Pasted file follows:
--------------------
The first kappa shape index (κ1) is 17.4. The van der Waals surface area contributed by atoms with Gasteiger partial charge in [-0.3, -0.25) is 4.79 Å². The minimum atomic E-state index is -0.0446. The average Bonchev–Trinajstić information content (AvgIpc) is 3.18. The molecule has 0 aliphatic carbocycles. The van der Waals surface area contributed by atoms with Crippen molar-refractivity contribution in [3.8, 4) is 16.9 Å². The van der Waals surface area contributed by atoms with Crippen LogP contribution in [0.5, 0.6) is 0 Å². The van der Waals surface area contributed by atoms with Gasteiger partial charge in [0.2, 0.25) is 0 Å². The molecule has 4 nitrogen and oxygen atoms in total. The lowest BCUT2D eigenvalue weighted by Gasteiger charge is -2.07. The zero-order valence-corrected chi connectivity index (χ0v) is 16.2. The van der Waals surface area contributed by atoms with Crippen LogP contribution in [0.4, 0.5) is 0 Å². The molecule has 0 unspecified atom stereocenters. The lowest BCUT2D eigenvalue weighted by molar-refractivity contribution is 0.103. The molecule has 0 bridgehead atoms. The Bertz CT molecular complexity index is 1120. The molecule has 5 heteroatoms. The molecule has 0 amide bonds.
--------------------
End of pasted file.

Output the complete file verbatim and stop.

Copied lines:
The first kappa shape index (κ1) is 17.4. The van der Waals surface area contributed by atoms with Gasteiger partial charge in [-0.3, -0.25) is 4.79 Å². The minimum atomic E-state index is -0.0446. The average Bonchev–Trinajstić information content (AvgIpc) is 3.18. The molecule has 0 aliphatic carbocycles. The van der Waals surface area contributed by atoms with Crippen molar-refractivity contribution in [3.8, 4) is 16.9 Å². The van der Waals surface area contributed by atoms with Crippen LogP contribution in [0.5, 0.6) is 0 Å². The van der Waals surface area contributed by atoms with Gasteiger partial charge in [0.2, 0.25) is 0 Å². The molecule has 4 nitrogen and oxygen atoms in total. The lowest BCUT2D eigenvalue weighted by Gasteiger charge is -2.07. The zero-order valence-corrected chi connectivity index (χ0v) is 16.2. The van der Waals surface area contributed by atoms with Crippen LogP contribution in [0.4, 0.5) is 0 Å². The molecule has 0 unspecified atom stereocenters. The lowest BCUT2D eigenvalue weighted by molar-refractivity contribution is 0.103. The molecule has 0 bridgehead atoms. The Bertz CT molecular complexity index is 1120. The molecule has 5 heteroatoms. The molecule has 0 amide bonds.